Stack Overflow is a community of 4.7 million programmers, just like you, helping each other.

Join them; it only takes a minute:

Sign up
Join the Stack Overflow community to:
  1. Ask programming questions
  2. Answer and help your peers
  3. Get recognized for your expertise

I have implemented following in my application.

for(i=0;!stopThroughButtons && i<totalMovements;i++){
        [NSThread detachNewThreadSelector:@selector(moveNeedle) toTarget:self withObject:nil];
        sleep(0.3);
    }

Here the sleep is a function with argument of unsigned int type.

Sleep method uses seconds to sleep.

I want to give the timing in milliseconds to sleep.

Which best alternate is available?

share|improve this question
    
sleep() is the wrong answer. See below. – bbum Sep 24 '09 at 17:11
    
ok. but now I had removed sleep from my logic & I used timer instead the sleep & thread. Ok @bbum. Your comment gave me attention to that point. – Sagar R. Kothari Sep 24 '09 at 22:22
up vote 23 down vote accepted

Two options:
int usleep(useconds_t useconds) will use microseconds
int nanosleep(const struct timespec *rqtp, struct timespec *rmtp) will use nanoseconds

share|improve this answer
    
excellent one. Great knowledge. – Sagar R. Kothari Sep 23 '09 at 18:54
    
finally I implemented this. & it works. for(i=0;!stopThroughButtons && i<totalMovements;i++){ if(i>=9) break; [NSThread detachNewThreadSelector:@selector(moveNeedle) toTarget:self withObject:nil]; usleep(200000); } – Sagar R. Kothari Sep 23 '09 at 18:56
3  
See cdespinosa's answer below. Using sleep() is almost always the wrong answer. – bbum Sep 24 '09 at 6:04
    
ok. but now I had removed sleep from my logic & I used timer instead the sleep & thread. Ok @bbum. Your comment gave me attention to that point. – Sagar R. Kothari Sep 24 '09 at 22:23

There's also NSThread's +sleepForTimeInterval:, which takes time in fractional seconds. For example:

[NSThread sleepForTimeInterval:0.05];

should sleep for 50 milliseconds.

share|improve this answer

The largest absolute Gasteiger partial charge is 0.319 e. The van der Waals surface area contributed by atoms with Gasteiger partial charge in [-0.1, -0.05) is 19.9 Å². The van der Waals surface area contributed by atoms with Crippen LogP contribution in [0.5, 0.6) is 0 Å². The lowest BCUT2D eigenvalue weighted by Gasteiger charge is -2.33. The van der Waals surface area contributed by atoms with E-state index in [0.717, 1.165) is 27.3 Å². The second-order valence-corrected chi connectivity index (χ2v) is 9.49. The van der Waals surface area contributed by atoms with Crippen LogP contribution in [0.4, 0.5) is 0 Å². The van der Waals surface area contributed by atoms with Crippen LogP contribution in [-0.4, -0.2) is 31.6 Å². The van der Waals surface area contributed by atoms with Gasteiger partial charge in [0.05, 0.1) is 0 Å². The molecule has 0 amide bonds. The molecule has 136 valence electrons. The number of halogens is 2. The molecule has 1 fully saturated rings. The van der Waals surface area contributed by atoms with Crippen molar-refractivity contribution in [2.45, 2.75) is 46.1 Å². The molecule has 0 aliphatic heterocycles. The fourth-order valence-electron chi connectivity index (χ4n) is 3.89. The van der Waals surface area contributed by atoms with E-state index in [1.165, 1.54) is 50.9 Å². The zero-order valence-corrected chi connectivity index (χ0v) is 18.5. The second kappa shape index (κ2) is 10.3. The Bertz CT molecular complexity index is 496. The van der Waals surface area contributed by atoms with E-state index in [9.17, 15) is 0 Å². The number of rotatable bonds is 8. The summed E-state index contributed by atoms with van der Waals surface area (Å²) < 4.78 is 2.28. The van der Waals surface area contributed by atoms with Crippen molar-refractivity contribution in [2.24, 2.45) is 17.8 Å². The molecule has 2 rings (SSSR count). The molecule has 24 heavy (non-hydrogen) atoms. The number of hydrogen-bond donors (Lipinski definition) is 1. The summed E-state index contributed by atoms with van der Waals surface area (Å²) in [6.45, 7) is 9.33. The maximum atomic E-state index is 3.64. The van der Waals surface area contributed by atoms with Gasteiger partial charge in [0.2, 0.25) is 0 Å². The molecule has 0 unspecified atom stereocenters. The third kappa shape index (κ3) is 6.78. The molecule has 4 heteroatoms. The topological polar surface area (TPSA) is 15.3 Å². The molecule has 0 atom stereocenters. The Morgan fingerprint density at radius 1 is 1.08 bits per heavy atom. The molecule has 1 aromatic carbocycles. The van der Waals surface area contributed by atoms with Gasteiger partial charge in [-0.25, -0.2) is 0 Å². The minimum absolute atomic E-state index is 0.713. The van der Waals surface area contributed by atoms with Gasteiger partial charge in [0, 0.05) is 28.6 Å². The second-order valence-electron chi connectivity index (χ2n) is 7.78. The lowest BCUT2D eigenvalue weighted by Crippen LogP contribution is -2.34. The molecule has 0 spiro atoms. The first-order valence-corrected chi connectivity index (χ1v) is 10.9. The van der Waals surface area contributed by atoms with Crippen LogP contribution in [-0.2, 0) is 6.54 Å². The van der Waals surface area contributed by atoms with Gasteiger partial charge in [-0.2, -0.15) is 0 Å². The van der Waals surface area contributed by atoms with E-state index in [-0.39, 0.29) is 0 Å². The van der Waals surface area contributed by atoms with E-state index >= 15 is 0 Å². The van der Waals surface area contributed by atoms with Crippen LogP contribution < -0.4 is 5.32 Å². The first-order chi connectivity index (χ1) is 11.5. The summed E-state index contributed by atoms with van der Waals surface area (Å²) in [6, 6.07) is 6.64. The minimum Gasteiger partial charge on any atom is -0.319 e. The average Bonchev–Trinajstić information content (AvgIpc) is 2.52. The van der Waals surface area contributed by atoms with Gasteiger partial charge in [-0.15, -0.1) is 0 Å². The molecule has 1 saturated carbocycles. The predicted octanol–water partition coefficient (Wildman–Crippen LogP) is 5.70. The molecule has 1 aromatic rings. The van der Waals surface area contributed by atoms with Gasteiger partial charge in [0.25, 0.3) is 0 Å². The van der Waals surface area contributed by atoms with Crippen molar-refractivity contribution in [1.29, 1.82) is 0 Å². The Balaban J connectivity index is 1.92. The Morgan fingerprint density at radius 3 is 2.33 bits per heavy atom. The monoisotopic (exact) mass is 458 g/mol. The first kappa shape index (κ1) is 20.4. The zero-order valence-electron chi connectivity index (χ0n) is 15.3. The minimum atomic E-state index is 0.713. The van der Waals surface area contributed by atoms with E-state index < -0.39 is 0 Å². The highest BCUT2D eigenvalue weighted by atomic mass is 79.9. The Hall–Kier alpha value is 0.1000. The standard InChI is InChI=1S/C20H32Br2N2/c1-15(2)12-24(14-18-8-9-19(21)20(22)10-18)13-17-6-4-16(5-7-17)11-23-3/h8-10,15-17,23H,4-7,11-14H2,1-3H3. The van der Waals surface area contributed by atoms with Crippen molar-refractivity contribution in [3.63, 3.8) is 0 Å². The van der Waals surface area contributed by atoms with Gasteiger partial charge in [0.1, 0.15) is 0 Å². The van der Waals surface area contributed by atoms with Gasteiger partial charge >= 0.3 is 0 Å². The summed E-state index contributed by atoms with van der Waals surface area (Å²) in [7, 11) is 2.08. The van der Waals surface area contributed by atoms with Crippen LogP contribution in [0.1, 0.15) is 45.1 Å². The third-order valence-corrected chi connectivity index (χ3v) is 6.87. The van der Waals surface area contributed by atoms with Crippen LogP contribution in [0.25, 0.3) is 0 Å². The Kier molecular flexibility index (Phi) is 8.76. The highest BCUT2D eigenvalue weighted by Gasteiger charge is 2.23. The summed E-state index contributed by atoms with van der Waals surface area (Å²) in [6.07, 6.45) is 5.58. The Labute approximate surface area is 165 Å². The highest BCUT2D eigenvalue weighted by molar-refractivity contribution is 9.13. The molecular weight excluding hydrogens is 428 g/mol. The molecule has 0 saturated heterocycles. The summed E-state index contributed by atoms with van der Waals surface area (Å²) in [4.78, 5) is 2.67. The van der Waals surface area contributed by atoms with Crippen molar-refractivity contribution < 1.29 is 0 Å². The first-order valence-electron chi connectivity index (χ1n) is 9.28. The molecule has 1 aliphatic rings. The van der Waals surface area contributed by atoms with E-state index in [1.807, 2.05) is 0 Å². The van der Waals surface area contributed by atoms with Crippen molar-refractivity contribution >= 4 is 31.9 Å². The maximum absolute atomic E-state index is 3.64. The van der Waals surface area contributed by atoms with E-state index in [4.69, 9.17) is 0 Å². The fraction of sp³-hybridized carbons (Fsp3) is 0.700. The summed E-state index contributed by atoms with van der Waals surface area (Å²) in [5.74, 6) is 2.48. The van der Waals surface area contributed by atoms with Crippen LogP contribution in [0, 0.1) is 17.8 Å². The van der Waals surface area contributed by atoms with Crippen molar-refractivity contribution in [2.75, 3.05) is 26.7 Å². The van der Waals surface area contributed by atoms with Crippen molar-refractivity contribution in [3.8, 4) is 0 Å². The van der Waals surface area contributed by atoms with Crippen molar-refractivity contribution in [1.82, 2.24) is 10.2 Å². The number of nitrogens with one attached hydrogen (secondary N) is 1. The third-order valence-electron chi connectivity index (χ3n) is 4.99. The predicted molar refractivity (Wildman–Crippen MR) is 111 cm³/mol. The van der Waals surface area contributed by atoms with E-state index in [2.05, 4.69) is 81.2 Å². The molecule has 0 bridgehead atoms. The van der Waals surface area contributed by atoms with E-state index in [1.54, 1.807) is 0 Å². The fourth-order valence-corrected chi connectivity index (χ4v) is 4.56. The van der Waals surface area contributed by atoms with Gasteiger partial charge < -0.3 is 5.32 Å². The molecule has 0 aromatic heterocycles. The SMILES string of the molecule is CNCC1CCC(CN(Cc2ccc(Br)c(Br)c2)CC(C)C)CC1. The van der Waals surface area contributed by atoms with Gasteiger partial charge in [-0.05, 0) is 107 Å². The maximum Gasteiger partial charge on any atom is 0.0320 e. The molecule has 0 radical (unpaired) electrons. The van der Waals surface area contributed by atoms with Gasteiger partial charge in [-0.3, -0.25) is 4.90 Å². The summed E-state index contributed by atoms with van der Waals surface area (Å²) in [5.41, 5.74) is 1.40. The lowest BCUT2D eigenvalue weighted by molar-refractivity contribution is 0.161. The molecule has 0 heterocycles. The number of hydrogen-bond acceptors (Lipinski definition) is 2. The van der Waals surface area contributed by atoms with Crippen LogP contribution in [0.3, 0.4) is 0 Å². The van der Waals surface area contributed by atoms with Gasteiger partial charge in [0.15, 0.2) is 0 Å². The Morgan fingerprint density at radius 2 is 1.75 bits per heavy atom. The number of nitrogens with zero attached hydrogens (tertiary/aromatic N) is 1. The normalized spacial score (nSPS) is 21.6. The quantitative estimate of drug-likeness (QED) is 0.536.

Thanks. This will hold main thread for 50 milliseconds. :) – Pratik Somaiya Sep 14 '15 at 6:28

As has been mentioned in the other thread you started, you probably don't want to sleep on the main thread, as that blocks event delivery and freezes the UI. Instead of looping and sleeping, you probably want to fire a timer and perform your action when the timer fires.

share|improve this answer
1  
+1, sleeping is almost always the wrong thing to do – Adam Rosenfield Sep 24 '09 at 4:00
    
ok. but now I had removed sleep from my logic & I used timer instead the sleep & thread. Ok @bbum. Your comment gave me attention to that point. – Sagar R. Kothari Sep 24 '09 at 22:23
    
In UI Testing, sleep methods, can be useful because the test app is running on a different process than the tested app. – user3426913 Dec 22 '15 at 0:10

You probably want nanosleep() instead, which takes nanoseconds. Bear in mind these sleep times are not accurate though, so what you really have is the ability to specify it more accurately than a few hundredths of seconds.

share|improve this answer
    
nanosleep(<#const struct timespec * #>, <#struct timespec * #>) Sir, Would you please tell me, what to pass as arguments? – Sagar R. Kothari Sep 23 '09 at 18:52

Your Answer

 
discard

By posting your answer, you agree to the privacy policy and terms of service.

Not the answer you're looking for? Browse other questions tagged or ask your own question.